Haft snorted. “We’ve been moving north too fast for rumors to catch up.” That was true enough, the only people they’d encountered during their northward journey were small units of Jokapcul, or refugees who had left the south earlier. The Jokapcul they’d met were dead; some of the refugees had joined the Marines. He looked to the north. That way lay the Dwarven Mountains. He didn’t have any real knowledge of what was there, nobody seemed to. Travelers’ tales said whoever went into the mountains never came out. If they went north, they’d have to travel the entire length of the boundary between the mountains and the Eastern Waste. There was no food in the Waste, would there be any at the foot of the mountains? In the winter? Could they collect enough between here and there to make it through to the boundary between the High Desert and Elfwood Between the Rivers? He was willing to risk it—except for one thing: the winter. The farther north they went, the colder it got. He was from Ewsarcan, which was even farther north, though it seldom got as cold as he’d just experienced in the Eastern Waste. One reason he’d left home was to get away from the cold; he certainly didn’t want to go someplace colder. He turned his gaze to the south. Were the Jokapcul moving deeper into Skragland?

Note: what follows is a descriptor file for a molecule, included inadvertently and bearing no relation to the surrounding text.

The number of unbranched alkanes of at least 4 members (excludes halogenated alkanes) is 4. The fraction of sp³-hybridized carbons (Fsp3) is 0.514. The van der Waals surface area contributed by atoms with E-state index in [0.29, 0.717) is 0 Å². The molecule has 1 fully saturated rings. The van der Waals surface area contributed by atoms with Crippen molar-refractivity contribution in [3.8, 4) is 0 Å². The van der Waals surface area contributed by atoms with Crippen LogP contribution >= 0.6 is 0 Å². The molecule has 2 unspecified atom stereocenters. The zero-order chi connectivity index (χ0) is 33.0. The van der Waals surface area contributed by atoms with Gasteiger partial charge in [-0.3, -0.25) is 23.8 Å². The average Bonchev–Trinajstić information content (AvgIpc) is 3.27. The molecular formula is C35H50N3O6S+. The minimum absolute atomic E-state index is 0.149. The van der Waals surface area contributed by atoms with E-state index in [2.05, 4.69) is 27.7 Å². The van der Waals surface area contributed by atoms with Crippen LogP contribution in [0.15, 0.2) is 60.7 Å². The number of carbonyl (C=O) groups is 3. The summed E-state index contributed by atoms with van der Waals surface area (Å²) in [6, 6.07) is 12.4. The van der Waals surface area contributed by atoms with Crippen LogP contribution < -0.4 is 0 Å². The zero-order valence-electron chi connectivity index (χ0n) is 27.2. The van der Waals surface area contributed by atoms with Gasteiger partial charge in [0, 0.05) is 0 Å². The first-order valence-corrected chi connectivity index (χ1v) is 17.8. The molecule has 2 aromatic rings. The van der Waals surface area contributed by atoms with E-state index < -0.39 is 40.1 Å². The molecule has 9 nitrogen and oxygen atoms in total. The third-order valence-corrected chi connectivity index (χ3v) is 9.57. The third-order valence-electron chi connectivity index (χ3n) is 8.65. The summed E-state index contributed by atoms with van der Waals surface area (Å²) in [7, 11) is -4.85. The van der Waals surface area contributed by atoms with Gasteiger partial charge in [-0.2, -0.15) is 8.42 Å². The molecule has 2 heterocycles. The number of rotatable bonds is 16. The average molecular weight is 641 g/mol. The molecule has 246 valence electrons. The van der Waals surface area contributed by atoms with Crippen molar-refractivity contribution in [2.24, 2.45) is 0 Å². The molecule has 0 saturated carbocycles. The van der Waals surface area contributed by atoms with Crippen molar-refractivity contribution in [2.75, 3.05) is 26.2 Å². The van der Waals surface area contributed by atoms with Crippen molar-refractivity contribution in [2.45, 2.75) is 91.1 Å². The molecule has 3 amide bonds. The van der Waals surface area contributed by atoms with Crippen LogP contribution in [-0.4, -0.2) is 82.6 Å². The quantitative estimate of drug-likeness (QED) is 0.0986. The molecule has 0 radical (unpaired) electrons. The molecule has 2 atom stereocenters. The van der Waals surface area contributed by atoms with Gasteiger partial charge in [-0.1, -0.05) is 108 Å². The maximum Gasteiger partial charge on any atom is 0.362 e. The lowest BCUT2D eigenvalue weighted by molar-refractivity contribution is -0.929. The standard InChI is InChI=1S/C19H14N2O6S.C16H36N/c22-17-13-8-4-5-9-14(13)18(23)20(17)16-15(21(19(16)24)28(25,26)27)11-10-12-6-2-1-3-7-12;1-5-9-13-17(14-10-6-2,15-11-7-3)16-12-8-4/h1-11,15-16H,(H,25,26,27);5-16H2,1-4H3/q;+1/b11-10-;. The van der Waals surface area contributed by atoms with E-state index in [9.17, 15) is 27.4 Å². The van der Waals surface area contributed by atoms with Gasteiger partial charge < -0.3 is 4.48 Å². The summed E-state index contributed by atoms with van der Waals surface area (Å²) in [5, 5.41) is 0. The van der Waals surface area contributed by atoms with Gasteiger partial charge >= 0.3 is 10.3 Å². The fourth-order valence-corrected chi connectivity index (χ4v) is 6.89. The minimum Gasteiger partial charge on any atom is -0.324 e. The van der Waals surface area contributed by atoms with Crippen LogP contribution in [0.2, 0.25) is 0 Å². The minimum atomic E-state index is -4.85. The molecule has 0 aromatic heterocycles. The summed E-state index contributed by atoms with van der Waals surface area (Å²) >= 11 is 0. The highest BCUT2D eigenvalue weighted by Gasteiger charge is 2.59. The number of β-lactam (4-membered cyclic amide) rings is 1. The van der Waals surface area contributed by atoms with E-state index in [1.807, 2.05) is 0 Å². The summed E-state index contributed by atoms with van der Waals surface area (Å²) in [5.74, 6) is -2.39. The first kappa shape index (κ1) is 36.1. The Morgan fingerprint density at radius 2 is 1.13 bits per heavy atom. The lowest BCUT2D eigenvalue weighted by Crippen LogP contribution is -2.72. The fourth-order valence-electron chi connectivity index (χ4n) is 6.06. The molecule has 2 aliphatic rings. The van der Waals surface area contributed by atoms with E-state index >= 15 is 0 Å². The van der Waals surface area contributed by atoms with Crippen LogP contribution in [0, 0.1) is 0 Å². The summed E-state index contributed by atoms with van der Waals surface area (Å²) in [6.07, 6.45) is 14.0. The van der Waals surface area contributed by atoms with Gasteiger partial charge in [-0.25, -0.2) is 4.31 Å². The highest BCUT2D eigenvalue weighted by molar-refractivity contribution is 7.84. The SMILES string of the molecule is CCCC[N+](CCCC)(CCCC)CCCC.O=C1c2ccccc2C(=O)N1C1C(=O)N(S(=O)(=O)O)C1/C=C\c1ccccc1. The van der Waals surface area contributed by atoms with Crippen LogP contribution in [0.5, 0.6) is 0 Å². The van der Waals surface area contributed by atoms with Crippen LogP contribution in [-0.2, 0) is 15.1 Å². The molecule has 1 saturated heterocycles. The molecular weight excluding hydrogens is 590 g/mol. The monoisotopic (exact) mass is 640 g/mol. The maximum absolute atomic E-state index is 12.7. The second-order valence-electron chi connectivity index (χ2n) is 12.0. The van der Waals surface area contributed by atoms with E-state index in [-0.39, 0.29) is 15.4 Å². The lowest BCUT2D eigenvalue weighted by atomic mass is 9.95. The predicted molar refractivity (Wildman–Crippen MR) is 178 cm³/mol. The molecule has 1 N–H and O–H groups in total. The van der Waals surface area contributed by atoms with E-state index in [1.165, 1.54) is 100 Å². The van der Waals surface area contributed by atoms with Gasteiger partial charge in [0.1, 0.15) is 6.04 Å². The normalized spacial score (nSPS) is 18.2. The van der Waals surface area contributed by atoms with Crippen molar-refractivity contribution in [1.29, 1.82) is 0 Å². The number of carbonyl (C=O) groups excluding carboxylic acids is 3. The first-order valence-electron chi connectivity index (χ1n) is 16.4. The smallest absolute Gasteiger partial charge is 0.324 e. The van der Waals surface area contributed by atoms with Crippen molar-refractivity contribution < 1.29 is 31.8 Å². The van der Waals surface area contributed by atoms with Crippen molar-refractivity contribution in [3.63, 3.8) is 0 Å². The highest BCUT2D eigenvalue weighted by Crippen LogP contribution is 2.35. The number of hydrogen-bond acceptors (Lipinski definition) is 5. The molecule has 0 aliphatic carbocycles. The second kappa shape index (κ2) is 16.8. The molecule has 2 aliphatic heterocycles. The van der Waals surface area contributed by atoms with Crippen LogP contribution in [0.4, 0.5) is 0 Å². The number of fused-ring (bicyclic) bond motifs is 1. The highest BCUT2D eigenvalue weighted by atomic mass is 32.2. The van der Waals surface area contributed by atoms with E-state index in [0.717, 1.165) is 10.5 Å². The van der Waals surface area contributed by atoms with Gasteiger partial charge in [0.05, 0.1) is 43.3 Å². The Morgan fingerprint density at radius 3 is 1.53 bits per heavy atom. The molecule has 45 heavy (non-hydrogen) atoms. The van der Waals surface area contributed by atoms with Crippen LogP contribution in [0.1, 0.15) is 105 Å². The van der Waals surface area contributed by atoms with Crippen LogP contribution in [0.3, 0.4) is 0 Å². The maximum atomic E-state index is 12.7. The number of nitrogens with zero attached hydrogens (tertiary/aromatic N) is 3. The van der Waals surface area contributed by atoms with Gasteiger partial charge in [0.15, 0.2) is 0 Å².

Spinner was thinking along similar lines. “If the Jokapcul are still moving into Skragland,” he said, “they probably haven’t taken the Princedons yet.”

“So let’s head for the Princedons and find out.”

“But if they’re moving north and we’re going south, we’ll run into them.” Spinner looked at the people again. Their work was mostly done and the adults were resting while the children played. “Then again, there are few enough of us we can probably evade the Jokapcul if they are moving north.”

Haft looked at the soldiers and camp followers. There were about two score fighters, including the two of them, and almost that many women and children. Of the fighters, they, Silent, Fletcher, and Xundoe were the only ones who had won every time they fought the Jokapcul. Some of the others had fought and won since joining with them, but they’d lost severely before. He wouldn’t want to fight the Jokapcul with the soldiers who knew more about losing to them than winning against them. Maybe with the Kondive and Easterly sea soldiers, they might be good enough—they’d managed to get out of Zobra City when it was captured, which was something few other men-at-arms had accomplished anywhere.